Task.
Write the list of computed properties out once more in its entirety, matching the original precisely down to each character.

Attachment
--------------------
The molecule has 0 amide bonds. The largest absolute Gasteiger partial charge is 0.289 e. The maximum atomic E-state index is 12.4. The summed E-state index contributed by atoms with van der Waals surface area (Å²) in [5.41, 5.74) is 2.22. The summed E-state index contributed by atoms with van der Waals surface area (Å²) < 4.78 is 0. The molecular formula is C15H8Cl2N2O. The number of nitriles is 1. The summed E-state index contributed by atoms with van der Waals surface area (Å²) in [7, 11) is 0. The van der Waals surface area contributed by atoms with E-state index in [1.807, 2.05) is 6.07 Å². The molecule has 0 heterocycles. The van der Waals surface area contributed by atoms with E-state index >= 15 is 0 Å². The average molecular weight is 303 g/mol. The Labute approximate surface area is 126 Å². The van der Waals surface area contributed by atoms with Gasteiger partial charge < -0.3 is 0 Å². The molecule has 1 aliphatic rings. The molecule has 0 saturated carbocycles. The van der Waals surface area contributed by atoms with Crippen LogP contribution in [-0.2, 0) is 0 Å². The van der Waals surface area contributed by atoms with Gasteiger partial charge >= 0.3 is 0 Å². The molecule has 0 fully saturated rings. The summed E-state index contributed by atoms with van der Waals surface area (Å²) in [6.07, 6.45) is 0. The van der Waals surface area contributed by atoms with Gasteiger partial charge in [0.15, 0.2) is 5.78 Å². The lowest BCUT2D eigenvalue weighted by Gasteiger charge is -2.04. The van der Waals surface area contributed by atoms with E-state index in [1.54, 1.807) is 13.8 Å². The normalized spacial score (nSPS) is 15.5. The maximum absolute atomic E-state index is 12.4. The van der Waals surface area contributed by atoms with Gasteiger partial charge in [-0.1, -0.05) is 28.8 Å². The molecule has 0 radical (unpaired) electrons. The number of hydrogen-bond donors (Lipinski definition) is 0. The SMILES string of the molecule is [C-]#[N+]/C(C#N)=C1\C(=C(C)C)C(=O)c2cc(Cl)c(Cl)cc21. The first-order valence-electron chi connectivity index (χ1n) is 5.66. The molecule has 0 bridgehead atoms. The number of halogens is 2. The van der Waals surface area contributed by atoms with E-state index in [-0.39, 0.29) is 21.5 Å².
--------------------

The molecule has 0 amide bonds. The largest absolute Gasteiger partial charge is 0.289 e. The maximum atomic E-state index is 12.4. The summed E-state index contributed by atoms with van der Waals surface area (Å²) in [5.41, 5.74) is 2.22. The summed E-state index contributed by atoms with van der Waals surface area (Å²) < 4.78 is 0. The molecular formula is C15H8Cl2N2O. The number of nitriles is 1. The summed E-state index contributed by atoms with van der Waals surface area (Å²) in [7, 11) is 0. The van der Waals surface area contributed by atoms with E-state index in [1.807, 2.05) is 6.07 Å². The molecule has 0 heterocycles. The van der Waals surface area contributed by atoms with E-state index >= 15 is 0 Å². The average molecular weight is 303 g/mol. The Labute approximate surface area is 126 Å². The van der Waals surface area contributed by atoms with Gasteiger partial charge < -0.3 is 0 Å². The molecule has 1 aliphatic rings. The molecule has 0 saturated carbocycles. The van der Waals surface area contributed by atoms with Crippen LogP contribution in [-0.2, 0) is 0 Å². The van der Waals surface area contributed by atoms with Gasteiger partial charge >= 0.3 is 0 Å². The molecule has 0 fully saturated rings. The summed E-state index contributed by atoms with van der Waals surface area (Å²) in [6.07, 6.45) is 0. The van der Waals surface area contributed by atoms with Gasteiger partial charge in [0.15, 0.2) is 5.78 Å². The lowest BCUT2D eigenvalue weighted by Gasteiger charge is -2.04. The van der Waals surface area contributed by atoms with E-state index in [1.54, 1.807) is 13.8 Å². The normalized spacial score (nSPS) is 15.5. The maximum absolute atomic E-state index is 12.4. The van der Waals surface area contributed by atoms with Gasteiger partial charge in [-0.1, -0.05) is 28.8 Å². The molecule has 0 radical (unpaired) electrons. The number of hydrogen-bond donors (Lipinski definition) is 0. The SMILES string of the molecule is [C-]#[N+]/C(C#N)=C1\C(=C(C)C)C(=O)c2cc(Cl)c(Cl)cc21. The first-order valence-electron chi connectivity index (χ1n) is 5.66. The molecule has 0 bridgehead atoms. The number of halogens is 2. The van der Waals surface area contributed by atoms with E-state index in [-0.39, 0.29) is 21.5 Å².